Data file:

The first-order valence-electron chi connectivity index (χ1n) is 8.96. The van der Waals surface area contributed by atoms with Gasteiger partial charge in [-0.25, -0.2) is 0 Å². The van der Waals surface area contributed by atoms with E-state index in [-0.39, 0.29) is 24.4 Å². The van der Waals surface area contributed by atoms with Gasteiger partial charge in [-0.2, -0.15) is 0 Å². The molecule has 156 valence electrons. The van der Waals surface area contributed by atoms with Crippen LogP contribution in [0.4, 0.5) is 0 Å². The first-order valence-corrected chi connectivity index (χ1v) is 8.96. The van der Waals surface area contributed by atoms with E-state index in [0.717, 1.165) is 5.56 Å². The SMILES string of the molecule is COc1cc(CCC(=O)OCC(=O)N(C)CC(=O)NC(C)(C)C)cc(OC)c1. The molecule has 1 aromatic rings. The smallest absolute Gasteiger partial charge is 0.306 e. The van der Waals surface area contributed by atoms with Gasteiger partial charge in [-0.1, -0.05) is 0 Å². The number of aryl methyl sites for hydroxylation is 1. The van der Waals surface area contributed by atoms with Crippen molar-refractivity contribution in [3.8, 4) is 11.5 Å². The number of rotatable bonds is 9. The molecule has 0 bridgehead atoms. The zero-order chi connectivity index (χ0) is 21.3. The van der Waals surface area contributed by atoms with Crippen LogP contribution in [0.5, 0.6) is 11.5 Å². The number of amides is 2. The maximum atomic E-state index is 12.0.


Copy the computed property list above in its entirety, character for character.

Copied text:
The first-order valence-electron chi connectivity index (χ1n) is 8.96. The van der Waals surface area contributed by atoms with Gasteiger partial charge in [-0.25, -0.2) is 0 Å². The van der Waals surface area contributed by atoms with E-state index in [-0.39, 0.29) is 24.4 Å². The van der Waals surface area contributed by atoms with Gasteiger partial charge in [-0.2, -0.15) is 0 Å². The molecule has 156 valence electrons. The van der Waals surface area contributed by atoms with Crippen LogP contribution in [0.4, 0.5) is 0 Å². The first-order valence-corrected chi connectivity index (χ1v) is 8.96. The van der Waals surface area contributed by atoms with E-state index in [0.717, 1.165) is 5.56 Å². The SMILES string of the molecule is COc1cc(CCC(=O)OCC(=O)N(C)CC(=O)NC(C)(C)C)cc(OC)c1. The molecule has 1 aromatic rings. The smallest absolute Gasteiger partial charge is 0.306 e. The van der Waals surface area contributed by atoms with Gasteiger partial charge in [-0.1, -0.05) is 0 Å². The number of aryl methyl sites for hydroxylation is 1. The van der Waals surface area contributed by atoms with Crippen molar-refractivity contribution in [3.8, 4) is 11.5 Å². The number of rotatable bonds is 9. The molecule has 0 bridgehead atoms. The zero-order chi connectivity index (χ0) is 21.3. The van der Waals surface area contributed by atoms with Crippen LogP contribution in [0.5, 0.6) is 11.5 Å². The number of amides is 2. The maximum atomic E-state index is 12.0.